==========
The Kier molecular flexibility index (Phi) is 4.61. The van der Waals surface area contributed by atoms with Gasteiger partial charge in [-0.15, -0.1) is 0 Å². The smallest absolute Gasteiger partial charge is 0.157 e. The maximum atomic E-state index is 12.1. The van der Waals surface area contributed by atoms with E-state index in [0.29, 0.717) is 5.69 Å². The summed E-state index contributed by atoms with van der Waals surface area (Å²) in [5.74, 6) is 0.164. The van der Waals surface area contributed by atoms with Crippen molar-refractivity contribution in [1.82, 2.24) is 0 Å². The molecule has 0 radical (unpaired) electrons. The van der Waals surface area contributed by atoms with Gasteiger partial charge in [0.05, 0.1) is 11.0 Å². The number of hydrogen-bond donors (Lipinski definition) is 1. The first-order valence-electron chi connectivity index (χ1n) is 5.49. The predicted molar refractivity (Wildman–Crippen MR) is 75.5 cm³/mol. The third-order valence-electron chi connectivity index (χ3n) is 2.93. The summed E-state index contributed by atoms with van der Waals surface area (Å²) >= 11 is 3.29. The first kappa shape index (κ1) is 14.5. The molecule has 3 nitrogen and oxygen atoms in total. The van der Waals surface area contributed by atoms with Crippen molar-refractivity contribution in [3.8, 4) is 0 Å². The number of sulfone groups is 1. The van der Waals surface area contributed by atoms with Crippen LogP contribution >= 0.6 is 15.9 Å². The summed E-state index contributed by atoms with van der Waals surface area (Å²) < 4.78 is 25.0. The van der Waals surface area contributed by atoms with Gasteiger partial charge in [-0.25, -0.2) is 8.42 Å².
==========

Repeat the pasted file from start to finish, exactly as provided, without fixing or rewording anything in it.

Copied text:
The Kier molecular flexibility index (Phi) is 4.61. The van der Waals surface area contributed by atoms with Gasteiger partial charge in [-0.15, -0.1) is 0 Å². The smallest absolute Gasteiger partial charge is 0.157 e. The maximum atomic E-state index is 12.1. The van der Waals surface area contributed by atoms with E-state index in [0.29, 0.717) is 5.69 Å². The summed E-state index contributed by atoms with van der Waals surface area (Å²) in [5.74, 6) is 0.164. The van der Waals surface area contributed by atoms with Crippen molar-refractivity contribution in [1.82, 2.24) is 0 Å². The molecule has 0 radical (unpaired) electrons. The van der Waals surface area contributed by atoms with Gasteiger partial charge in [0.05, 0.1) is 11.0 Å². The number of hydrogen-bond donors (Lipinski definition) is 1. The first-order valence-electron chi connectivity index (χ1n) is 5.49. The predicted molar refractivity (Wildman–Crippen MR) is 75.5 cm³/mol. The third-order valence-electron chi connectivity index (χ3n) is 2.93. The summed E-state index contributed by atoms with van der Waals surface area (Å²) >= 11 is 3.29. The first kappa shape index (κ1) is 14.5. The molecule has 3 nitrogen and oxygen atoms in total. The van der Waals surface area contributed by atoms with Crippen molar-refractivity contribution in [3.8, 4) is 0 Å². The number of sulfone groups is 1. The van der Waals surface area contributed by atoms with Crippen LogP contribution >= 0.6 is 15.9 Å². The summed E-state index contributed by atoms with van der Waals surface area (Å²) < 4.78 is 25.0. The van der Waals surface area contributed by atoms with Gasteiger partial charge in [-0.25, -0.2) is 8.42 Å².